What Happens To Your Mortgage When You Sell Your House?

Most homeowners seek financial assistance when acquiring their homes. Most of the time, the financing features a 30-year time. This means that it will take the owners 30 years to repay mortgages and get freed from their financial obligations. However, a significant number of homeowners choose to sell their homes before completing mortgage payments. For this reason, one of the most commonly asked questions is what transpires with your mortgages when homeowners decide to sell their homes.

What transpires with your mortgage when you decide to sell your home?

Ideally, it would be best if you had enough equity to repay your mortgage balance when you sell your home. However, you also have to cater for closing costs and turn a profit from the sale. Most of the time, sellers do not have enough money to take on all these tasks. Therefore, below is what takes place when you sell your house;

Before we get into more details, we need to define a vital term first.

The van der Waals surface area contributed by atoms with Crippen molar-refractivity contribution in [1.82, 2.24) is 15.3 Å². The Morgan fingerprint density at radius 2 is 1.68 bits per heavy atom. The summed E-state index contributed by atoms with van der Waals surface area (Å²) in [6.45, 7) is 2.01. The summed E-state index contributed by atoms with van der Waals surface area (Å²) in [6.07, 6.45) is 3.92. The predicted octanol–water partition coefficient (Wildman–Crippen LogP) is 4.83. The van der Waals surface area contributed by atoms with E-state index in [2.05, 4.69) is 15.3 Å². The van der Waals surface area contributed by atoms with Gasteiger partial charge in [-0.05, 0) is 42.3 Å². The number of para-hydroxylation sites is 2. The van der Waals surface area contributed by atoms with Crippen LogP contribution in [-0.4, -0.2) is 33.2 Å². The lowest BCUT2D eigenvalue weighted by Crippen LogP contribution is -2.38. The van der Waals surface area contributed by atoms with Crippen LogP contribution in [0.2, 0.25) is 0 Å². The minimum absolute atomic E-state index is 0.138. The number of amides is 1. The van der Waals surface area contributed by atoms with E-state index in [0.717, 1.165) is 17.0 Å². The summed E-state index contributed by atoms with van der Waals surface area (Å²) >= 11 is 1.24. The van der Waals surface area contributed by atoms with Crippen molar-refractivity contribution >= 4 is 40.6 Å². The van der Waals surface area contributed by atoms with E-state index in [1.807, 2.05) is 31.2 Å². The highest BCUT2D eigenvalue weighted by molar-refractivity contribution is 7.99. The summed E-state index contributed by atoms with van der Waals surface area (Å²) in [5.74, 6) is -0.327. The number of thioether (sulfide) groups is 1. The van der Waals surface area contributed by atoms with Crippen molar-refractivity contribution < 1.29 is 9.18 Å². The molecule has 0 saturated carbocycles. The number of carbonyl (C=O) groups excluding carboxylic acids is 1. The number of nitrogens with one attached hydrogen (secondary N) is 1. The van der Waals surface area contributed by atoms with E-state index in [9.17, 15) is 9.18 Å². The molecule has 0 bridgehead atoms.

What is the meaning or definition of equity?

Equity is the financial stake you have in your home. It can also be defined as the monetary value you make on your home when selling it. Equity can also be defined as the amount of money you make after deducting your loan payments and other expenses related to selling. There are two main forms of equity;

House investment equity

This is the financial state gained by your financial investment in your home over the period you have lived in it. It features your original down payment, principal mortgage payments made each month, and the costs of any advancements or makeovers you have made on the house.


The second type of equity is earned equity. It is the extra profit you make after reselling your property due to market conditions. This type of equity is not acquired until you complete the sale of your home.